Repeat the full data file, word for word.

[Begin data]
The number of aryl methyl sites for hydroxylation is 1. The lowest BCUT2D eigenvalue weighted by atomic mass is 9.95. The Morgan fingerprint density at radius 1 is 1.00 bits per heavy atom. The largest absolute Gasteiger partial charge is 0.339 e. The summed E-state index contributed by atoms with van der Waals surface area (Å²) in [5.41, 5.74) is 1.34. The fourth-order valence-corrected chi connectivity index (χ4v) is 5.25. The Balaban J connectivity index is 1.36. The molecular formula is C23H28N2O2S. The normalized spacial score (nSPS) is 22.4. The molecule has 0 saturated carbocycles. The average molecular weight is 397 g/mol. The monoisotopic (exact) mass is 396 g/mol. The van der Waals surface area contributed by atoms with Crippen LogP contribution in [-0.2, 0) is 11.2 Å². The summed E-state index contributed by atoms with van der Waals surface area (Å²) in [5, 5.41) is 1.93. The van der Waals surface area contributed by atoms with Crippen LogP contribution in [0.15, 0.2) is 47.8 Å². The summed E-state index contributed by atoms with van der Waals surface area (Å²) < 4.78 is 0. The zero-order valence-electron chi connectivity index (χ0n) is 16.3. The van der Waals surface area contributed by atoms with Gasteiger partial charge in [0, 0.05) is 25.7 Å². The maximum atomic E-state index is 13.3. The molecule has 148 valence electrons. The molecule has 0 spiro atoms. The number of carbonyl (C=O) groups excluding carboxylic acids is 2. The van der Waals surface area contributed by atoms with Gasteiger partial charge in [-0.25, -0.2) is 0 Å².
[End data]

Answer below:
The number of aryl methyl sites for hydroxylation is 1. The lowest BCUT2D eigenvalue weighted by atomic mass is 9.95. The Morgan fingerprint density at radius 1 is 1.00 bits per heavy atom. The largest absolute Gasteiger partial charge is 0.339 e. The summed E-state index contributed by atoms with van der Waals surface area (Å²) in [5.41, 5.74) is 1.34. The fourth-order valence-corrected chi connectivity index (χ4v) is 5.25. The Balaban J connectivity index is 1.36. The molecular formula is C23H28N2O2S. The normalized spacial score (nSPS) is 22.4. The molecule has 0 saturated carbocycles. The average molecular weight is 397 g/mol. The monoisotopic (exact) mass is 396 g/mol. The van der Waals surface area contributed by atoms with Crippen LogP contribution in [-0.2, 0) is 11.2 Å². The summed E-state index contributed by atoms with van der Waals surface area (Å²) in [5, 5.41) is 1.93. The van der Waals surface area contributed by atoms with Crippen LogP contribution in [0.15, 0.2) is 47.8 Å². The summed E-state index contributed by atoms with van der Waals surface area (Å²) < 4.78 is 0. The zero-order valence-electron chi connectivity index (χ0n) is 16.3. The van der Waals surface area contributed by atoms with Gasteiger partial charge in [0, 0.05) is 25.7 Å². The maximum atomic E-state index is 13.3. The molecule has 148 valence electrons. The molecule has 0 spiro atoms. The number of carbonyl (C=O) groups excluding carboxylic acids is 2. The van der Waals surface area contributed by atoms with Gasteiger partial charge in [-0.25, -0.2) is 0 Å².